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The only extant easel picture that has ever been attributed to him is the Sant’Ambrogio in Milan.The work was interrupted by the fall of Ludovico, and, though it was resumed in the 16th century, only one side of the building was executed.He came in contact not only with artists but also with humanists and poets of the Sforza court, and he himself wrote verses.Like Leonardo, he was involved in the staging of spectacles at the Sforza court, such as one on the occasion of a baptism in 1492.Bramante appears to have had close relations with cathedral of Milan.
About the same time, Bramante was working on the church of Santa Maria presso San Satiro, the first structure definitely attributed to him.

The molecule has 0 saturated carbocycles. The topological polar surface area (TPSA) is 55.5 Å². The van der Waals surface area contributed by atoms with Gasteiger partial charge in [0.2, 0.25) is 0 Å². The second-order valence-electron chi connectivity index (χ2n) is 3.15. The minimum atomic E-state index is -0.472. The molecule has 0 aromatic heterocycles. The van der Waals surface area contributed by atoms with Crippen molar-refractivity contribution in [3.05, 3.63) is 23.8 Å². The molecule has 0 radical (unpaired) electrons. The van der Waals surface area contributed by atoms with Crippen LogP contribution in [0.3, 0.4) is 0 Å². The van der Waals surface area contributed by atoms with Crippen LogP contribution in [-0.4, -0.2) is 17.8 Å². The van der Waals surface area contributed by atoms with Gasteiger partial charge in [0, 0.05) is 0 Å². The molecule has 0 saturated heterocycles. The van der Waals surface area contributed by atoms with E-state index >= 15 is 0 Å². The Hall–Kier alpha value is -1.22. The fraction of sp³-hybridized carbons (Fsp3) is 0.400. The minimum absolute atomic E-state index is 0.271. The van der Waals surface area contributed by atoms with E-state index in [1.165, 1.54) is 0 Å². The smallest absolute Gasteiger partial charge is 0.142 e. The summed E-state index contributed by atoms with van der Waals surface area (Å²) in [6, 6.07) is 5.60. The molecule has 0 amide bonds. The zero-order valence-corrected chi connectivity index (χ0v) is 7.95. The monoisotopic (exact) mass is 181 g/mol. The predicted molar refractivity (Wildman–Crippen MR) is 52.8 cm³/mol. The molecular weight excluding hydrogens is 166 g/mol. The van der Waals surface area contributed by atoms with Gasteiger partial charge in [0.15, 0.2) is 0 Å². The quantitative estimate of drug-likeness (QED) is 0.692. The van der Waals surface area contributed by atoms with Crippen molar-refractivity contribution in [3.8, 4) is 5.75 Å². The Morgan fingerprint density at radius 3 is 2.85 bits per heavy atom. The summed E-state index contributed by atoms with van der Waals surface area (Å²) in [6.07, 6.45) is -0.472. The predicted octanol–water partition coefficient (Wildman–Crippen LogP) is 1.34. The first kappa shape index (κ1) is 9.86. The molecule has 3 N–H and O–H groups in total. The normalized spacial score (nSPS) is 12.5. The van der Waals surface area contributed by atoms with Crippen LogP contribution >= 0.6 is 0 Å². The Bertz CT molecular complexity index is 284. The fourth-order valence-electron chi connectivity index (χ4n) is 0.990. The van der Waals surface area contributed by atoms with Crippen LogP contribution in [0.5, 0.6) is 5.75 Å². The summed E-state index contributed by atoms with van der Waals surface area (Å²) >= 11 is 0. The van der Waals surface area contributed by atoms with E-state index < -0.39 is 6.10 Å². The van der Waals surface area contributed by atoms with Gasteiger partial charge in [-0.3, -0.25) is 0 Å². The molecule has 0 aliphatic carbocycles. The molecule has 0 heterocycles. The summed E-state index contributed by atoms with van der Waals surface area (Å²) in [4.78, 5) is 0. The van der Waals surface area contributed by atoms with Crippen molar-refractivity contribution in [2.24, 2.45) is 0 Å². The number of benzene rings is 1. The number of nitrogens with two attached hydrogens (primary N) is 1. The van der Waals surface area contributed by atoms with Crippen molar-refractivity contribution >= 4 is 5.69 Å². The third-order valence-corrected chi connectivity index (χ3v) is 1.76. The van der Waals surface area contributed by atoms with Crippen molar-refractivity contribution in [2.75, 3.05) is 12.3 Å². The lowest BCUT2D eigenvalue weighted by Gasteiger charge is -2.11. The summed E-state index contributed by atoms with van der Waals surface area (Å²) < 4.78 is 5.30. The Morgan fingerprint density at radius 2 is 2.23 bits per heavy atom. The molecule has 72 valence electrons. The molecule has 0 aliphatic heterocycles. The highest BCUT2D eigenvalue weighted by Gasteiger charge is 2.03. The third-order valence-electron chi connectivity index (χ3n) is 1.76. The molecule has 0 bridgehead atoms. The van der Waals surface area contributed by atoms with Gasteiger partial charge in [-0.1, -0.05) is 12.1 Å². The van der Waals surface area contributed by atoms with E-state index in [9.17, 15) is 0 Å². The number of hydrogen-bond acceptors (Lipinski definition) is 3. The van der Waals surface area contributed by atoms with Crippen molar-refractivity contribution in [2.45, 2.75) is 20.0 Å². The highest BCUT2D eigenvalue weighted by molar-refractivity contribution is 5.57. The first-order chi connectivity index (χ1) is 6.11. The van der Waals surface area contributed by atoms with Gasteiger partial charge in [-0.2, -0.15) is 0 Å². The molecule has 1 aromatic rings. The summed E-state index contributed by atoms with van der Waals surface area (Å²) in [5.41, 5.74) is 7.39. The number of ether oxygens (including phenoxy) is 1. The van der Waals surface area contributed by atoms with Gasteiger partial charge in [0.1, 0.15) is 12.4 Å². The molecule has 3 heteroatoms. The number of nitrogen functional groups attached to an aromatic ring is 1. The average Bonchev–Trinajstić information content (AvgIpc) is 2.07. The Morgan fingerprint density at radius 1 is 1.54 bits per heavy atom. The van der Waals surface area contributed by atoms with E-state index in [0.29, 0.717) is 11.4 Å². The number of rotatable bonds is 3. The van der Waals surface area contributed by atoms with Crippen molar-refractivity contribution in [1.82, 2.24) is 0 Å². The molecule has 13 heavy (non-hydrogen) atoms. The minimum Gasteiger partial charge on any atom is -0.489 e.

Palazzo del Podestà (later altered) in Bergamo showing Classical figures of philosophers in a complex architectural setting.
Vasari (though poorly informed on this period) says that Bramante, after working in various cities on “things of no great cost and little value,” went to Milan “to see the cathedral.” The cathedral workshop, in which Italian, German, and French craftsmen worked by turns, constituted an important centre for the exchange of knowledge, planning methods, and techniques.
Moreover, Milan was a large and wealthy metropolis, the capital of a state ruled by Ludovico Sforza, called Il Moro, and Renaissance architecture was a commodity to be imported.
Thus the city represented an opportunity for a young and up-to-date architect like Bramante.Bramante by now enjoyed the favour of both Ludovico and Ascanio Sforza, as well as that of influential courtiers.His modest salary and the irregularity of payment, however, did not allow him to live luxuriously.He probably derived his training not only from the works of artists active in Urbino but also from those of other artists he may have observed in his travels, such as those of Leon Battista Alberti (in Rimini and Mantua), Andrea Mantegna (in Mantua and Padua), Ercole de’Roberti (in Ferrara), and Filippo Brunelleschi (in Florence).